We’re not much into Turkey in my family. I understand the historical significance of turkey at the Thanksgiving table, but personally I find it pretty much “bleh”. That said, many people are left wanting without poultry at the Thanksgiving feast so we usually bake up a big fat ham and roast a large chicken for those die hard traditionalists. This is one of those chickens.
My old self, the one who had a bit more time, a bit more sleep, perhaps a bit more motivation, was big into vegetable chopping. I made meals where I’d easily spend an hour just chopping all the veggies often with no meat in sight. In truth, I found raw meat repulsive to all of my senses. Fast forward to when I grew the F up and started cutting the backbones out of chickens and making bone broths from gnarly knuckles, shins and feet. Oh how things have changed!!
While I still love my Brined Thyme Roast Chicken recipe, it requires more planning ahead to brine that bird than I can often muster these days. I spend so much time grabbing a toddler as she ceaselessly tests the laws of gravity! This spatchcock chicken is quick to prepare and leaves you with very little raw chicken-y mess, if ya know what I mean. Time to put on your big kid pants and cut out that backbone!
Crispy, golden, savory miso skin with no fuss and few dishes. What’s not to love?
HOW TO SPATCHCOCK (butterfly) A CHICKEN:
1- Place whole chicken breast side down. Using strong kitchen shears, cut alongside one side of the backbone. Rotate the bird to cut along the other side of the backbone. I freeze the backbone to use in bone broth later.
2- Spread the chicken rib cage open breast down and cut a deep notch in the sternum cartilage to allow it to open easily. Now flip the bird breast side up and it should lie flat and look like a… you guessed it, butterfly. Easy Peasy!
*Tip: I usually spatchcock the chicken in the same pan I am roasting it in, one less raw chicken-y thing to clean. Winner, winner chicken dinner!
- 1 whole chicken patted dry, approx. 5-5 1/2 lbs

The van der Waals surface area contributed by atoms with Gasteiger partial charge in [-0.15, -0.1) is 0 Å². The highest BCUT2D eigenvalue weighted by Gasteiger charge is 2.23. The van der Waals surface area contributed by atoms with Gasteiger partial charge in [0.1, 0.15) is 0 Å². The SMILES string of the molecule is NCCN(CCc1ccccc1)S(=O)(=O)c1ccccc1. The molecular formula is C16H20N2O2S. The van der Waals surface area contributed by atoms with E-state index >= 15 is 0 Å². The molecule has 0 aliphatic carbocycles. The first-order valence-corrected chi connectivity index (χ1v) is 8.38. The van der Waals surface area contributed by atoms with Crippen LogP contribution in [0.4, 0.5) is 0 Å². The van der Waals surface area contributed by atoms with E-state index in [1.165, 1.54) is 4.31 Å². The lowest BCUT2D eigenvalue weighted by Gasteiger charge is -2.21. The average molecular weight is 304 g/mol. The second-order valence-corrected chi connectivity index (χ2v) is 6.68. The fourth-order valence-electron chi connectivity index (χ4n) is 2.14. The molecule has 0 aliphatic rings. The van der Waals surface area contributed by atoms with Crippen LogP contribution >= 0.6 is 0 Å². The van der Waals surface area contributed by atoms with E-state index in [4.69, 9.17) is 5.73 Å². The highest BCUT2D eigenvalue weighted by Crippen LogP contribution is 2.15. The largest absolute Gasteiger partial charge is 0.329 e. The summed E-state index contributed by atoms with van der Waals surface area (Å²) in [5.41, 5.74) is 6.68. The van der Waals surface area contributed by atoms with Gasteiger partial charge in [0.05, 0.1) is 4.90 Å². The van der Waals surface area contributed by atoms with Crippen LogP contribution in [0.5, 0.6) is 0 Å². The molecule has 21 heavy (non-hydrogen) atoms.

- 3 Tablespoons butter, softened
- 3 Tablespoons white miso
- 1 teaspoon smashed garlic (~ 3 cloves)
- 1 Tablespoon dried thyme
- 1 pint brussel sprouts
- drizzle olive oil
- salt and pepper
~ Preheat oven to 400 degrees.
~ Smash together butter, miso and garlic. I salt the chicken in addition to the saltiness of the miso, but it may be a good idea to taste your mixture as miso can vary greatly and you may not want additional salt. Butter the pan you’ll be using with this mixture, then place chicken breast side up in pan and rub half of the butter mixture under the skin and the other half on top of the skin.
~ In a bowl, toss brussel sprouts with a drizzle of olive oil and scatter around the bird.
~ Sprinkle the chicken and brussel sprouts with thyme, salt and pepper.
~ Roast uncovered at 400 degrees for 1 hour 10 minutes or so for a chicken this size. Cook time will vary greatly depending on the size of your bird, so roast until a meat thermometer reads 165 degrees in the thickest part of the thigh or breast. Remove from oven and let rest for 10 minutes before carving.
~ Plate the veggies from the pan then bring the remaining juices to a simmer, scraping any little bits of deliciousness off the pan to deglaze it and removing any chunks of skin etc. Simmer for a couple of minutes and pour juices over carved meat.